Cambodia's monks make defiant stand for human rights
Once quiet bystanders, Buddhist monks are finding a loud political voice
Primary school students gather to greet monks marching along a Phnom Penh highway (photos by Ben Woods)
- Abby Seiff and Neou Vannarin, Phnom Penh
- December 11, 2013
Peering at the dusty grounds from which dozens of monks just departed, Phu Hong cut a lonely figure at his Phnom Penh pagoda.
“I really want to join too, but I am afraid of the chief monk,” he said, as he swept away debris left by protesters who had briefly decamped at the Buddhist temple for lunch and a rest on Monday.
For nearly half his life, the 32-year-old has served as a monk. But it is only recently that Hong, like many of his peers across the country, has grown politically engaged.
Even a year ago, monks were a rare sight at protests and strikes. In the midst of post-election turmoil, however, the clergy has become a vibrant force. Defying the orders of their religious leaders, these monks have braved detention and physical abuse as they wade into the country’s murky human rights scene.
Though Hong and others at his pagoda may have followed their abbot’s request that they don’t involve themselves in demonstrations, many have been less circumspect.
On Tuesday morning, an estimated 300 such monks entered Phnom Penh alongside thousands of supporters. The group had spent 10 days marching from the edges of the country on five national highways; some covered more than 1,000 kms en route to Phnom Penh.
“The title of this march was peace and justice. We have seen clearly along the way that Cambodia doesn’t have peace and justice,” Venerable But Buntenh shouted through a loudspeaker to protesters who had gathered in front of parliament to mark International Human Rights Day.
Buntenh, whose outspoken rhetoric and savvy use of social media has gained him thousands of followers across the country, believes the time has come for monks to step up.
“This event in Cambodia now – two political parties making political deadlock – needs the monks to come and intervene. Religion is the only neutral spectre that can solve the problem,” he told reporters after the crowd had dissipated. “We work for the whole nation.”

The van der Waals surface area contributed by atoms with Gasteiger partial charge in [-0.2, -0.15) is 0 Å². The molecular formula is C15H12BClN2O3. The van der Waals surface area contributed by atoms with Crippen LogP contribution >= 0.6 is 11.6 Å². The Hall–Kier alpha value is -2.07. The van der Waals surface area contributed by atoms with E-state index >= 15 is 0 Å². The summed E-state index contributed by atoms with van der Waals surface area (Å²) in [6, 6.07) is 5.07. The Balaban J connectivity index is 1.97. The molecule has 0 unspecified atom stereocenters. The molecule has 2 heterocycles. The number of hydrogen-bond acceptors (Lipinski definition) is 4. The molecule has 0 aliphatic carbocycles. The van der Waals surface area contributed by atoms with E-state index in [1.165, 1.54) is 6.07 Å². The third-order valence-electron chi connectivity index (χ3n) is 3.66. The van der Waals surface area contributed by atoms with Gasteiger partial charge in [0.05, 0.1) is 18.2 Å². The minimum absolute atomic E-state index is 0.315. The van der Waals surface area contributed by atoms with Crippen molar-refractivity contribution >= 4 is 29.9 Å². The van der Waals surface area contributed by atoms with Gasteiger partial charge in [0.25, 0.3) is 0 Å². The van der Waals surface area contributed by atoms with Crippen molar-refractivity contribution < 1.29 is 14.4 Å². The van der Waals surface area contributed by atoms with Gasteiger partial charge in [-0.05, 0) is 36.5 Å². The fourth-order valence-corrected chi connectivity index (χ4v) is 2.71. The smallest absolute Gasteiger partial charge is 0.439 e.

“Those who say the monks should not participate in political events, they do not understand the real principle of Buddha’s teaching.”
That attitude has put him at odds with both the government and the highest ranking members of the clergy. The supreme patriarchs, whose ties to the ruling party are well known, have taken pains to order monks away from demonstrations. Abbots have threatened to have monks defrocked should they attend opposition rallies. And when Buntenh meets with members of his Independent Monks Network, police have taken note, attendees maintain.
But the public support received by these monks in this Buddhist dominated nation suggest a more vocal role would be welcomed by many.
“I’m impressed that they do this marching,” said Hem Sopheap, 57, a widow watching the procession outside of the spare one-room home she shares with her two grown children.
“I want them to give a voice to the poor people. Local authorities always try to pressure and exploit us, so it’s good to have a voice.”
Tens of thousands have lined the streets over the past 10 days, providing offerings to the monks and receiving blessings. As one convoy made its way slowly down National Road 5 yesterday, monks riding in a tuk tuk with a loudspeaker strapped to the top encouraged citizens to avail themselves of their rights.
“You have the right to talk about anything, the right to walk anywhere,” they shouted at bystanders spanning every age and class.
“I don’t only support their purpose, I also gave them some physical support – food and water,” said Hok Chhay. Standing near his construction materials shop, Chhay and his neighbours had gathered to listen to the monks during one of their many pauses to deliver speeches on human rights.
“Normally, the monk is the one who provides support or help to the people. When they see the human rights violation or the pressure on the people, they’re not happy either. They have to come out and help,” piped in ice vendor Chhum Sokha.
“As long as it’s a peaceful demonstration, it’s fine,” said Chhay.
Tuesday’s demonstration, during which monks read out a litany of human rights violations that Cambodians along their routes had recounted to them, was peaceful, but others have been less so.
Last month, a garment factory strike erupted into violence, resulting in the death of one bystander. A dozen monks were detained during the melee, according to rights group Licadho, which released photos of police kicking an unarmed monk standing with his hands clasped behind his head. In the past, outspoken monks have been defrocked, arrested and even – on one occasion – shot dead in mysterious circumstances. In 1998, the last time monks were so visible at demonstrations, dozens were shot at while leading a march for peace.
For those who attended this week’s trek, such images have been seared on the mind.
“Sometimes I think like that, but I have to join,” said 20-year-old monk Kosal Son, who has been to nearly every high profile demonstration held in the last six months.
“The police have their shields, their electric batons. If it were only me and my friends, yes, I would be afraid, but there are many monks now and civil society, so we consolidate and are stronger.”